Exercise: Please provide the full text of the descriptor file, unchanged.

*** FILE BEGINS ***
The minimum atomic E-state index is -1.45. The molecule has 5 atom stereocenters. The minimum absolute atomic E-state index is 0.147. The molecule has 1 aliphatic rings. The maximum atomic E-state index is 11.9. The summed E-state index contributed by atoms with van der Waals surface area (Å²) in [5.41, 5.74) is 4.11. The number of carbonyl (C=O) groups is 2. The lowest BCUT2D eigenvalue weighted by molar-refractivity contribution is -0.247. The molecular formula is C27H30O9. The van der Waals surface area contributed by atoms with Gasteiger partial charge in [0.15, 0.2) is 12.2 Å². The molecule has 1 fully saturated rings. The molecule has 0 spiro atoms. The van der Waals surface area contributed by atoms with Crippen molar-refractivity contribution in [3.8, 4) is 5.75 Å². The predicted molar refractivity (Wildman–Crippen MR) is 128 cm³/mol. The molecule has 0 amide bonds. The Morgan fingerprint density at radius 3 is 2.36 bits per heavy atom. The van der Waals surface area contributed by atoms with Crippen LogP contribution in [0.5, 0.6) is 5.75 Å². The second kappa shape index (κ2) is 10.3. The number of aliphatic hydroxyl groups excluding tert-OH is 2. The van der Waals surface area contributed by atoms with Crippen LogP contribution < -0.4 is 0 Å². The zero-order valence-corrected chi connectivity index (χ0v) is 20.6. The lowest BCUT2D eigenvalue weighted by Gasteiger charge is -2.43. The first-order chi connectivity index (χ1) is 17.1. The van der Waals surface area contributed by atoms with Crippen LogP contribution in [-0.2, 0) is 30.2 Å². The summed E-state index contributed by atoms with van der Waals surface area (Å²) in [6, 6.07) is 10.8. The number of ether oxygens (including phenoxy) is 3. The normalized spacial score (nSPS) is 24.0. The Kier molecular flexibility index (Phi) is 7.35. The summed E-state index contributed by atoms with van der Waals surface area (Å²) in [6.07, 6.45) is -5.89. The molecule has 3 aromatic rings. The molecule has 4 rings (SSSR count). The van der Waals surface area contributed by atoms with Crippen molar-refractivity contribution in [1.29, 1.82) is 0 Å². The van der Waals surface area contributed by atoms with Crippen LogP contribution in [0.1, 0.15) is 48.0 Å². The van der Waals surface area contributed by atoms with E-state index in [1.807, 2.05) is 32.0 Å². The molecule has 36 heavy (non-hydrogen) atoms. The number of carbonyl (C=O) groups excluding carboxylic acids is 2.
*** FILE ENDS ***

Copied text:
The minimum atomic E-state index is -1.45. The molecule has 5 atom stereocenters. The minimum absolute atomic E-state index is 0.147. The molecule has 1 aliphatic rings. The maximum atomic E-state index is 11.9. The summed E-state index contributed by atoms with van der Waals surface area (Å²) in [5.41, 5.74) is 4.11. The number of carbonyl (C=O) groups is 2. The lowest BCUT2D eigenvalue weighted by molar-refractivity contribution is -0.247. The molecular formula is C27H30O9. The van der Waals surface area contributed by atoms with Gasteiger partial charge in [0.15, 0.2) is 12.2 Å². The molecule has 1 fully saturated rings. The molecule has 0 spiro atoms. The van der Waals surface area contributed by atoms with Crippen molar-refractivity contribution in [3.8, 4) is 5.75 Å². The predicted molar refractivity (Wildman–Crippen MR) is 128 cm³/mol. The molecule has 0 amide bonds. The Morgan fingerprint density at radius 3 is 2.36 bits per heavy atom. The van der Waals surface area contributed by atoms with Crippen LogP contribution in [0.5, 0.6) is 5.75 Å². The second kappa shape index (κ2) is 10.3. The number of aliphatic hydroxyl groups excluding tert-OH is 2. The van der Waals surface area contributed by atoms with Crippen LogP contribution < -0.4 is 0 Å². The zero-order valence-corrected chi connectivity index (χ0v) is 20.6. The lowest BCUT2D eigenvalue weighted by Gasteiger charge is -2.43. The first-order chi connectivity index (χ1) is 17.1. The van der Waals surface area contributed by atoms with Crippen LogP contribution in [-0.2, 0) is 30.2 Å². The summed E-state index contributed by atoms with van der Waals surface area (Å²) in [6, 6.07) is 10.8. The number of ether oxygens (including phenoxy) is 3. The normalized spacial score (nSPS) is 24.0. The Kier molecular flexibility index (Phi) is 7.35. The summed E-state index contributed by atoms with van der Waals surface area (Å²) in [6.07, 6.45) is -5.89. The molecule has 3 aromatic rings. The molecule has 4 rings (SSSR count). The van der Waals surface area contributed by atoms with Crippen molar-refractivity contribution in [1.29, 1.82) is 0 Å². The van der Waals surface area contributed by atoms with Crippen LogP contribution in [0.1, 0.15) is 48.0 Å². The van der Waals surface area contributed by atoms with E-state index in [1.807, 2.05) is 32.0 Å². The molecule has 36 heavy (non-hydrogen) atoms. The number of carbonyl (C=O) groups excluding carboxylic acids is 2.